Business

New York Times Co. Adds 300,000 Digital Subscribers in Quarter
Business

New York Times Co. Adds 300,000 Digital Subscribers in Quarter

The New York Times Company added 300,000 paid digital subscribers in the fourth quarter of 2023, the company said on Wednesday, helping to push annual revenue for digital subscriptions above $1 billion for the first time.The Times reported total revenue of $676.2 million in the last three months of the year, essentially flat compared with a year earlier. Adjusted operating profit increased 8.5 percent, to $154 million.It was “a strong year for The Times that showcased the power of our strategy to be the essential subscription for every curious person seeking to understand and engage with the world,” Meredith Kopit Levien, the company’s president and chief executive, said in a statement.The company has focused in recent years on pushing a bundle of products to subscribers: its core news rep...
Yellen Says Stable Financial System Is Key to U.S. Economic Strength
Business

Yellen Says Stable Financial System Is Key to U.S. Economic Strength

Treasury Secretary Janet L. Yellen will tell lawmakers on Tuesday that the United States has had a “historic” economic recovery from the pandemic but that regulators must vigilantly safeguard the financial system from an array of looming risks to preserve the gains of the last three years.Ms. Yellen will deliver the comments in testimony to the House Financial Services Committee nearly a year after the Biden administration and federal regulators took aggressive steps to stabilize the nation’s banking system following the abrupt failures of Silicon Valley Bank and Signature Bank.While turmoil in the banking system has largely subsided, the Financial Stability Oversight Council, which is headed by Ms. Yellen, has been reviewing how it tracks and responds to risks to financial stability. Like...
Coping With the Loss of a Pet? They Can Offer Grief Support.
Business

Coping With the Loss of a Pet? They Can Offer Grief Support.

Ms. Goodfriend, 79, who started counseling pet owners in 2005, credited this spike to the pandemic, which she said made people “more aware of grief and more inclined to express it.”At the Schwarzman Animal Medical Center, which has been operating in Manhattan since 1910, a free pet-loss-support group has been available to clients since 1983. Susan Cohen, 79, a veterinary social worker who came up with the idea for the group, said it started with about five people attending each in-person session. By the time she stopped working at the center, in 2011, that number had doubled.The demand for such gatherings led the center to expand its offerings: There are now multiple grief groups that meet on video calls a few times a month. One is for people whose animals have died in the last three month...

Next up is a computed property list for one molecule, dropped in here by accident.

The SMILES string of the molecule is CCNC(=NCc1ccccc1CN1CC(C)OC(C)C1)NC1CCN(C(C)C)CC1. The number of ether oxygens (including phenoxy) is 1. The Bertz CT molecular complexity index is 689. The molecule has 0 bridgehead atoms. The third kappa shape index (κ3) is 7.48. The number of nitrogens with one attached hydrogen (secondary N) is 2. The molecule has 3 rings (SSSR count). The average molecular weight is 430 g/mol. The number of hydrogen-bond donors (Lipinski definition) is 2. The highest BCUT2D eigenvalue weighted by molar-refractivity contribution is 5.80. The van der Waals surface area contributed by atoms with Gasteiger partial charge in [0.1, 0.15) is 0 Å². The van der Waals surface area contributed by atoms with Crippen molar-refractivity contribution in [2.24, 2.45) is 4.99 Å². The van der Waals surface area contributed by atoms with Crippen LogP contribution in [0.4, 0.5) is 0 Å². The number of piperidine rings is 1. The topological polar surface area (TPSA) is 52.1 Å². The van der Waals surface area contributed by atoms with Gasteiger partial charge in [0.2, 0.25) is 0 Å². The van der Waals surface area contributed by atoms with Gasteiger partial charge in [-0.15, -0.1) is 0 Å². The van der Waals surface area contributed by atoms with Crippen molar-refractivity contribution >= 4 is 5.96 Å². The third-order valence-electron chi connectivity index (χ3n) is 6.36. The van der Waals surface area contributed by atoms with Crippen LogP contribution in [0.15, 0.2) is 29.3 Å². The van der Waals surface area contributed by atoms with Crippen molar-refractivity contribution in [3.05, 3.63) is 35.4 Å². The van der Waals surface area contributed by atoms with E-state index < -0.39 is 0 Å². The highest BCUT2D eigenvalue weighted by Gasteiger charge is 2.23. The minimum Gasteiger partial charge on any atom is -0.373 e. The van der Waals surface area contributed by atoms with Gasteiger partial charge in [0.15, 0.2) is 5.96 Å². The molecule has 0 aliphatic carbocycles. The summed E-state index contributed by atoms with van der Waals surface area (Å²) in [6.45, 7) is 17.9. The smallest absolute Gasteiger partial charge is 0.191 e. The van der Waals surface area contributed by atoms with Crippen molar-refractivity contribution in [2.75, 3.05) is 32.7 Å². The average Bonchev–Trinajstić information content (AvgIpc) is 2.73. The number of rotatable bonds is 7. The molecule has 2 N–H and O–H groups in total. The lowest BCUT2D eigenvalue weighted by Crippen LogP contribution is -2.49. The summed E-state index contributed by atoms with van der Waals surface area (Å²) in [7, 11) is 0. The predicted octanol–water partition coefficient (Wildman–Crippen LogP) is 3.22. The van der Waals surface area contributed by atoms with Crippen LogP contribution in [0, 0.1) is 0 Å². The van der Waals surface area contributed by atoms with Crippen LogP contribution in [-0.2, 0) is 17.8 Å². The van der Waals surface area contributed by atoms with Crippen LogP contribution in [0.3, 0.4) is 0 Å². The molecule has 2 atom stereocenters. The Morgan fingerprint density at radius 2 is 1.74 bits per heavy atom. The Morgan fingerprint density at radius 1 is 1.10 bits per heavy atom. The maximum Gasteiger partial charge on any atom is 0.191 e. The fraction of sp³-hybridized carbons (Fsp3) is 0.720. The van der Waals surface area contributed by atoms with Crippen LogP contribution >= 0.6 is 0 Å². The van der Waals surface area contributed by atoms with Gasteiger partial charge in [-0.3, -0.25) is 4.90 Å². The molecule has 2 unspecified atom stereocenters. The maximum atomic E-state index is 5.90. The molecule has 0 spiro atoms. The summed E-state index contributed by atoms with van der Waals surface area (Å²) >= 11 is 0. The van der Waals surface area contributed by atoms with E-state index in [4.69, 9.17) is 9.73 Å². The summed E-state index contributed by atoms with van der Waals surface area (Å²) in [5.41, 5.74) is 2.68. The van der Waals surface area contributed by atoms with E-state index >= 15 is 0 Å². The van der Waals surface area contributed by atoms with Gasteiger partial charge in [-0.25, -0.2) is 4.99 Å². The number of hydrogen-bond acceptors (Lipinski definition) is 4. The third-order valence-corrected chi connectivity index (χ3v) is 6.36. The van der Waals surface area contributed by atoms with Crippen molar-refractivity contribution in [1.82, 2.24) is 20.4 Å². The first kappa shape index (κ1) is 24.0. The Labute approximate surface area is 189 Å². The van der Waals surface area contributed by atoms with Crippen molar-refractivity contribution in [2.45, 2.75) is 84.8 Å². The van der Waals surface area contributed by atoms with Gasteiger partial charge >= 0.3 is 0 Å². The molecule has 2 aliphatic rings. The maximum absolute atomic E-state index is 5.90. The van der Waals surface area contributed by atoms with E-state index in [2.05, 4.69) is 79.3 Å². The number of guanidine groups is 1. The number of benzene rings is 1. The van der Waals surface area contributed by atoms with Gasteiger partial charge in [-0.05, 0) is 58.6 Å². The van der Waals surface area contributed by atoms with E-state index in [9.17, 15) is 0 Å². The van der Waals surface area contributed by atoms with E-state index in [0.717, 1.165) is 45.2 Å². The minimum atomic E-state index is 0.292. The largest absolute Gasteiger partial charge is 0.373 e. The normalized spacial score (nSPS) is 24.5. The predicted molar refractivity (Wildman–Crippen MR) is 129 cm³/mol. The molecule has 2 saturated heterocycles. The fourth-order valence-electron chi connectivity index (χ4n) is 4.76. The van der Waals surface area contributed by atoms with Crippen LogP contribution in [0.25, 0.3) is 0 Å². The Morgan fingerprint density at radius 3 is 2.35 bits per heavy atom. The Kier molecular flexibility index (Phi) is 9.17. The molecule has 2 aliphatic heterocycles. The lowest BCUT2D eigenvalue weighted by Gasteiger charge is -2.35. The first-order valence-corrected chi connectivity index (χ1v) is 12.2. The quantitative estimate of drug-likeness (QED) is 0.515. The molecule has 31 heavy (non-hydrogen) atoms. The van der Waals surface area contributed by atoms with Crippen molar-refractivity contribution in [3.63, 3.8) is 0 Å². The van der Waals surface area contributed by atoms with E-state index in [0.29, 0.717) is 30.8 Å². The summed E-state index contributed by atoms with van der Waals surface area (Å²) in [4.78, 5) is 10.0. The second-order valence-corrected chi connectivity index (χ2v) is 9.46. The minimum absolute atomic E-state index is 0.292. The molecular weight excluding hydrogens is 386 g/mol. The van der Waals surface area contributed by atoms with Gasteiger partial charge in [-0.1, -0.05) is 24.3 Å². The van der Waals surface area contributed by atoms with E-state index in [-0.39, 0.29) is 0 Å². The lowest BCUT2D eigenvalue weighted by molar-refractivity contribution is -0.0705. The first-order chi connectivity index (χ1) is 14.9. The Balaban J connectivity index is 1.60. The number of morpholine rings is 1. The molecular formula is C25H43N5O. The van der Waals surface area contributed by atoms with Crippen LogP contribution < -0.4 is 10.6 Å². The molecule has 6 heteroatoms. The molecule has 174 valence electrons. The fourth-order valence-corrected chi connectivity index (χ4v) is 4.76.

For Biden, a Sunny Economy Could Finally Be a Potential Gain
Business

For Biden, a Sunny Economy Could Finally Be a Potential Gain

A run of strong economic data appears to have finally punctured consumers’ sour mood about the U.S. economy, blasting away recession fears and potentially aiding President Biden in his re-election campaign.Mr. Biden has struggled to sell voters on the positive signs in the economy under his watch, including rapid job gains, low unemployment and the fastest rebound in economic growth from the pandemic recession of any wealthy country.For much of Mr. Biden’s term, forecasters warned of imminent recession. Consumers remained glum, and voters told pollsters they were angry with the president for the other big economic development of his tenure: a surge of inflation that peaked in 2022, with the fastest rate of price growth in four decades.Much of that narrative appears to be changing. After la...
Bill With Child Tax Credit Advances, but Election Politics Test Its Chances
Business

Bill With Child Tax Credit Advances, but Election Politics Test Its Chances

The House gave broad bipartisan approval on Wednesday to a $78 billion bill that would expand the child tax credit and restore a set of corporate tax breaks, a rare feat in an election year by a Congress that has labored to legislate.The bill passed 357 to 70, with mainstream lawmakers in both parties driving the House’s first major bipartisan bill of the year to passage. Forty-seven Republicans and 23 Democrats voted against the bill.But despite the lopsided show of support, the measure faces a fraught path to enactment amid political divides over who should benefit the most. The effort, which faces resistance from Senate Republicans, is a test of whether a divided Congress with painfully thin margins can buck the dysfunction of the Republican-led House, set aside electoral politics and d...